recommended reading

China's first aircraft carrier won't carry aircraft yet

Color China Photo/AP

China's first aircraft carrier entered service on Tuesday, but since it still has no planes aboard, the only primary use of the vessel is a signal of China's growing naval might. The Liaoning, as the carrier is called, has been in sea trials since last August, built on the retrofitted hull of the Soviet-made Varyag, which China bought from the Ukraine. The closest thing Japan has to an aircraft carrier is a helicopter-carrying destroyer, so the commissioning of the Liaoning represents a significant, if for now sympbolic, advance in Chinese naval power against its rival. The Associated Press points out that a working air wing is still a long way off: "It will take years to build the proper aircraft, to train pilots to land in adverse weather on a moving deck, and to develop a proper carrier battle group." In the meantime, the ship is expected to be used mostly for research and training. But the ship's launch does "raise the overall operational strength of the Chinese navy," the Defense Ministry has said. The timing of that move is everything.

Read more at The Atlantic Wire.

Threatwatch Alert

Accidentally leaked credentials / Misplaced data

Boeing Employee Emails 36,000 Coworkers’ Personal Info to Spouse

See threatwatch report

JOIN THE DISCUSSION

Close [ x ] More from Nextgov
 
 

Thank you for subscribing to newsletters from Nextgov.com.
We think these reports might interest you:

  • It’s Time for the Federal Government to Embrace Wireless and Mobility

    The United States has turned a corner on the adoption of mobile phones, tablets and other smart devices, outpacing traditional desktop and laptop sales by a wide margin. This issue brief discusses the state of wireless and mobility in federal government and outlines why now is the time to embrace these technologies in government.

    Download
  • Featured Content from RSA Conference: Dissed by NIST

    Learn more about the latest draft of the U.S. National Institute of Standards and Technology guidance document on authentication and lifecycle management.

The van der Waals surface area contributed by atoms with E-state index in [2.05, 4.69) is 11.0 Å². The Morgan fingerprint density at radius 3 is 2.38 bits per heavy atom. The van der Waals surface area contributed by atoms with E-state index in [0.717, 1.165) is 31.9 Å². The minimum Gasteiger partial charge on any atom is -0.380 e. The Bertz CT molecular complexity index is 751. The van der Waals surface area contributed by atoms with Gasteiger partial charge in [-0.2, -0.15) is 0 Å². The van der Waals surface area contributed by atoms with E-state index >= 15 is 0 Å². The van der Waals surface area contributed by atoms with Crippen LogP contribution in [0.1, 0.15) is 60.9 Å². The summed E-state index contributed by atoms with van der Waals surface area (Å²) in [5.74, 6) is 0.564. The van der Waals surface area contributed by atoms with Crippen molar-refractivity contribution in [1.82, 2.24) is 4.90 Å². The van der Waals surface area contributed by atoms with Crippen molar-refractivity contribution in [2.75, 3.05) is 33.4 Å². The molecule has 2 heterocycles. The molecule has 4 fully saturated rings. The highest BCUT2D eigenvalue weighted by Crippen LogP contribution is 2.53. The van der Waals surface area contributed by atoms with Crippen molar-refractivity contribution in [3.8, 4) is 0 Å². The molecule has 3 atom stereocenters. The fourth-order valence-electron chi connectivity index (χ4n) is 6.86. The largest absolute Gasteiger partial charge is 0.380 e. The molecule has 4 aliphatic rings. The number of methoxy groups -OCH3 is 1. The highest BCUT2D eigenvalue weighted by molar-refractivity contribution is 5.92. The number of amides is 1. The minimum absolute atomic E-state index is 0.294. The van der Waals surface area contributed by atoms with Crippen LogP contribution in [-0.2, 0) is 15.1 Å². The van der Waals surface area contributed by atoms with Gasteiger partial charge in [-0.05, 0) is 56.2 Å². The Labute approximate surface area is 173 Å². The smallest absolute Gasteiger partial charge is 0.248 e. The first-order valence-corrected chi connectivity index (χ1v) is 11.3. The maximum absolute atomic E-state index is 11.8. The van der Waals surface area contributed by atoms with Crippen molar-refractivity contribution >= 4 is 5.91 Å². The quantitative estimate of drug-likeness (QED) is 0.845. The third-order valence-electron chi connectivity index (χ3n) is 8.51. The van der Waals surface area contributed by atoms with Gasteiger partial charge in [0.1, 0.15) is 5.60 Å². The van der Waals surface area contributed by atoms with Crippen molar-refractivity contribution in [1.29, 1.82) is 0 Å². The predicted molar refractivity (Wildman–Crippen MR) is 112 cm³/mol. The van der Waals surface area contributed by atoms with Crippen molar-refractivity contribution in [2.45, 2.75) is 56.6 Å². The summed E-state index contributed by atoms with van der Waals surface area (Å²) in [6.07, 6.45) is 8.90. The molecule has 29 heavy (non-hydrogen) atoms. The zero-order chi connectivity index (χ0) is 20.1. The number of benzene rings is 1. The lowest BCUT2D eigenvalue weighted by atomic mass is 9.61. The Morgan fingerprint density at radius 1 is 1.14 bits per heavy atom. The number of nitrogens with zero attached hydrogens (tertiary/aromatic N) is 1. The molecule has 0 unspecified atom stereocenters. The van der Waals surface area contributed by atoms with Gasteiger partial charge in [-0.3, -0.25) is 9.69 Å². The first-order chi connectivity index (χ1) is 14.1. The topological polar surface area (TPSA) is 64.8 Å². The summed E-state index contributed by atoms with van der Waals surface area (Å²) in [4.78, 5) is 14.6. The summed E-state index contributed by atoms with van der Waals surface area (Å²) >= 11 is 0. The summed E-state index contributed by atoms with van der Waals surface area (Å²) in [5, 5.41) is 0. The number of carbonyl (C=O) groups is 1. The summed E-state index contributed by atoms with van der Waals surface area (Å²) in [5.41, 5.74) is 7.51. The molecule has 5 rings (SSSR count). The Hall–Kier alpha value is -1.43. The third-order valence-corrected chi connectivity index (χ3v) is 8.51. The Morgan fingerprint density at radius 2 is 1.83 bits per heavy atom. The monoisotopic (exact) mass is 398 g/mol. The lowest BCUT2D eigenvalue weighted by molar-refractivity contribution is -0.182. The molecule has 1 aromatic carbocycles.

Download
  • A New Security Architecture for Federal Networks

    Federal government networks are under constant attack, and the number of those attacks is increasing. This issue brief discusses today's threats and a new model for the future.

    Download
  • Going Agile:Revolutionizing Federal Digital Services Delivery

    Here’s one indication that times have changed: Harriet Tubman is going to be the next face of the twenty dollar bill. Another sign of change? The way in which the federal government arrived at that decision.

    Download
  • Software-Defined Networking

    So many demands are being placed on federal information technology networks, which must handle vast amounts of data, accommodate voice and video, and cope with a multitude of highly connected devices while keeping government information secure from cyber threats. This issue brief discusses the state of SDN in the federal government and the path forward.

    Download
  • The New IP: Moving Government Agencies Toward the Network of The Future

    Federal IT managers are looking to modernize legacy network infrastructures that are taxed by growing demands from mobile devices, video, vast amounts of data, and more. This issue brief discusses the federal government network landscape, as well as market, financial force drivers for network modernization.

    Download

When you download a report, your information may be shared with the underwriters of that document.